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Good boot fitter in SLC area?

post #1 of 9
Thread Starter 

My brother is flying in to SLC to ski at Snowbird, and has convinced me to go with him and try skiing again.   I stopped skiing years ago because my boots started hurting my feet, and I didn't have the money to buy new ones.  Rentals hurt even worse than my old boots.  My brother says with new ski boots, and a good boot fitter, I'll ski pain-free.  I have wide feet, bunions, and fallen metatarsal arches.  With orthotics, I can run with no problem and have no problem standing on my feet all day. I'm guessing I'll need a footbed for the boots, as well as modifications done to the shell.

That being said, how do I find a good bootfitter in the SLC area?  We'll be skiing at Snowbird, but I'm willing to go wherever to get boots and a good fit.  I'm really excited about getting back into skiing, but I know close to nothing about how and where to start.  I also don't want to spend more than $600 or so.  Any suggestions?

post #2 of 9
post #3 of 9

Steve Bagley is mentioned in one of the threads above and I've seen his name mentioned in a bunch of other threads here. If you're skiing at Snowbird, it's probably best to go with him so that you can get adjustments made during the day.


Setting a budget limit of $600 is going to be tough. The boot alone will cost probably cost about that much. You definitely need footbeds. I too have a bunion and a collapsed arch, and good footbeds were a godsend. They cost me $200 but were worth every penny.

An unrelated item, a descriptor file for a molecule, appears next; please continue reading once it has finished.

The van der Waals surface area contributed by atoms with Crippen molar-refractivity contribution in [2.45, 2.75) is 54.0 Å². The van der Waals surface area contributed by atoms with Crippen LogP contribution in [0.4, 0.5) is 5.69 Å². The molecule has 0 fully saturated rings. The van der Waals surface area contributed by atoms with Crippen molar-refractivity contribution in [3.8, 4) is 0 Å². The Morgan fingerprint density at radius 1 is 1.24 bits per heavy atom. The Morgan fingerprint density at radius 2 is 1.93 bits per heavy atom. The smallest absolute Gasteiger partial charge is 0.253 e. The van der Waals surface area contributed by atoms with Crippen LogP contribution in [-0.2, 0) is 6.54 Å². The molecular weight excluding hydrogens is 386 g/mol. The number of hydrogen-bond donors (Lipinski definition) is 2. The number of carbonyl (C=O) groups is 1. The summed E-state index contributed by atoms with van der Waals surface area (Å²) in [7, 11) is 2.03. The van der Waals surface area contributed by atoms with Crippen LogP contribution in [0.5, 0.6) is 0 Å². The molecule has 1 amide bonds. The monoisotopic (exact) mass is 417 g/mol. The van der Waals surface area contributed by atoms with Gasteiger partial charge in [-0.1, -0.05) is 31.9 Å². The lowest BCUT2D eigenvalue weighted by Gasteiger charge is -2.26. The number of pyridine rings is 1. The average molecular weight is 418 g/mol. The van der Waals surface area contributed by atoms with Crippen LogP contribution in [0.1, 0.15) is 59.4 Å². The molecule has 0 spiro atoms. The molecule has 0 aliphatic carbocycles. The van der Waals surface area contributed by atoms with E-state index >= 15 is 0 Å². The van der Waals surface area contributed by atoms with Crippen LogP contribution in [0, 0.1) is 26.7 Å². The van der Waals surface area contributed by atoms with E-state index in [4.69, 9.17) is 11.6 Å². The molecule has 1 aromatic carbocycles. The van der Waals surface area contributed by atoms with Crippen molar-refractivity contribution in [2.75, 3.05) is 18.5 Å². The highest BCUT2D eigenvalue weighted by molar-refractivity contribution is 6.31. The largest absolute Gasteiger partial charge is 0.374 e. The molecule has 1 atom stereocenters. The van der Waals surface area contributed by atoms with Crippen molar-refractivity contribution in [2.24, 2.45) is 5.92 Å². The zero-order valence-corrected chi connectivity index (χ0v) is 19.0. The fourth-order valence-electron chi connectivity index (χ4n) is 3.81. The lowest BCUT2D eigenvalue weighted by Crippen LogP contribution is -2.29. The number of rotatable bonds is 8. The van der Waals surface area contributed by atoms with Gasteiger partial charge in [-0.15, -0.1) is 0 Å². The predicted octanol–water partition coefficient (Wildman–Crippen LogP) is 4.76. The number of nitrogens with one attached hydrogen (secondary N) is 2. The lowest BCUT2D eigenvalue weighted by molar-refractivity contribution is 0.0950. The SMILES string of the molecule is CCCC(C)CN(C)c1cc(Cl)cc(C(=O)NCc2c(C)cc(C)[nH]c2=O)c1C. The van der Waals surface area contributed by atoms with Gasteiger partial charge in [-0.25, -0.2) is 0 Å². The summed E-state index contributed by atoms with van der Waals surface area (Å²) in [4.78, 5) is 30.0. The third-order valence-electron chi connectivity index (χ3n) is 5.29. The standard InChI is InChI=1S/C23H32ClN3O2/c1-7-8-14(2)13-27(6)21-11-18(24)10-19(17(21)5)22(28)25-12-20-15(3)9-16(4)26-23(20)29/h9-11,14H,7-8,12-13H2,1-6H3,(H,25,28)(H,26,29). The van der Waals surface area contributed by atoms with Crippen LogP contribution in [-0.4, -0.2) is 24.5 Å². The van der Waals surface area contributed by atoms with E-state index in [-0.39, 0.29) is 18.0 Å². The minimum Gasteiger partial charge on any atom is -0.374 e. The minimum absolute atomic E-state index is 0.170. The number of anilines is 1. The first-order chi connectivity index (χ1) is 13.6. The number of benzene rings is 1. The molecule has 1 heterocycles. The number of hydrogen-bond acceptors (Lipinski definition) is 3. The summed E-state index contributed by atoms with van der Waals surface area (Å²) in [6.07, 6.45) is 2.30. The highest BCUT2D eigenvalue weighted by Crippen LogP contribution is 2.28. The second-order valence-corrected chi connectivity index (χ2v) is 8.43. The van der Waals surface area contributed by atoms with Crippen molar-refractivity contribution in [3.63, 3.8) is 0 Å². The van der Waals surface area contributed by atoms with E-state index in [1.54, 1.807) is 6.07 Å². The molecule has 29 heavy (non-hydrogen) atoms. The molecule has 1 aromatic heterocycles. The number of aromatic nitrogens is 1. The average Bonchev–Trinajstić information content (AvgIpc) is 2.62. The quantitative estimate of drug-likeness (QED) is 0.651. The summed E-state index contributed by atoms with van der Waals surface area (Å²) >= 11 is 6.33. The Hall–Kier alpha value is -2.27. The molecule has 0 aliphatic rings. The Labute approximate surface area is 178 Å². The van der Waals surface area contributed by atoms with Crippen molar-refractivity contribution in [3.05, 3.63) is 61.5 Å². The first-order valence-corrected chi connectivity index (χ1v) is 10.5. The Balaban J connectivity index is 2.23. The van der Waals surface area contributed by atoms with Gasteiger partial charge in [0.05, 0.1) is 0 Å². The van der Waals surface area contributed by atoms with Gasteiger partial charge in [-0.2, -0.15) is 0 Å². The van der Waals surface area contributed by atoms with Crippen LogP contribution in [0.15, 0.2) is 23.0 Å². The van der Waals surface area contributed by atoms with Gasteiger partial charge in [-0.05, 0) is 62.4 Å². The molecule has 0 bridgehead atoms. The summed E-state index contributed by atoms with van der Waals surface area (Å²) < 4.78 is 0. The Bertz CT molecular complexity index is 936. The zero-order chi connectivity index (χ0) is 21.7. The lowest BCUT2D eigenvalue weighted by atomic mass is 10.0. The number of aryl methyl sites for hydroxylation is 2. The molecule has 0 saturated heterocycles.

Remember to put it all into perspective. Every lift ticket is at least $60. Add in the cost of lodging, airfare, etc for a ski vacation. A few hundred extra to get your boots set up properly will pay itself off in spades. You just can't enjoy skiing with poorly fit boots. You'll end up throwing a lot more good money after bad. Cut your losses and make the investment up front. My $0.02.

post #4 of 9
Thread Starter 

Thanks so much for the advice. Now I have some names to work with. I think you're right about the money.  It's going to pay off in the long term.

post #5 of 9
Thread Starter 

Thank you for the threads.  I'm new to this site, and I appreciate the help.

post #6 of 9

If you ski no more than 20 days a year then think of the cost of the boots over 10+ years.


Two other names worth thinking about are Brent Amsbury in PC, (http://parkcityskiboot.com/) and Daleboot in SLC.


Although getting fit on the mountain is great, 1) it will usually cost more, 2) there are certain attitude issues one sometimes encounters from the staff at on mountain shops. (just my personal experience on multiple occasions)


Also, considering your bunion issue, consider a custom liner - or at least be prepared for the boot fitter to recommend one. That's another 200 clams there.


Finally: call up these places up and talk to a fitter for a few minutes to get a sense of what they might have in mind, and make an appointment in advance. No point in showing up in UT and waiting around for hours staring at the mountain because you don't have an appointment.

post #7 of 9

I was very happy with Cole's at Deer Valley. Agree with others that you should spend a bit more on them if you can. smile.gif

post #8 of 9

Brent Amsbury just got my new boots all set up for me last Friday afternoon at Big Sky and there was a incredible difference in how the boots felt and skied the next two days.  I highly recommend him.  But, you will need an appointment.

post #9 of 9

I highly recommend the Steve Bagley approach at Snowbird. He will get to the core of your foot issues first and talk boots second based on that. You don't want to make something, "less worse"!

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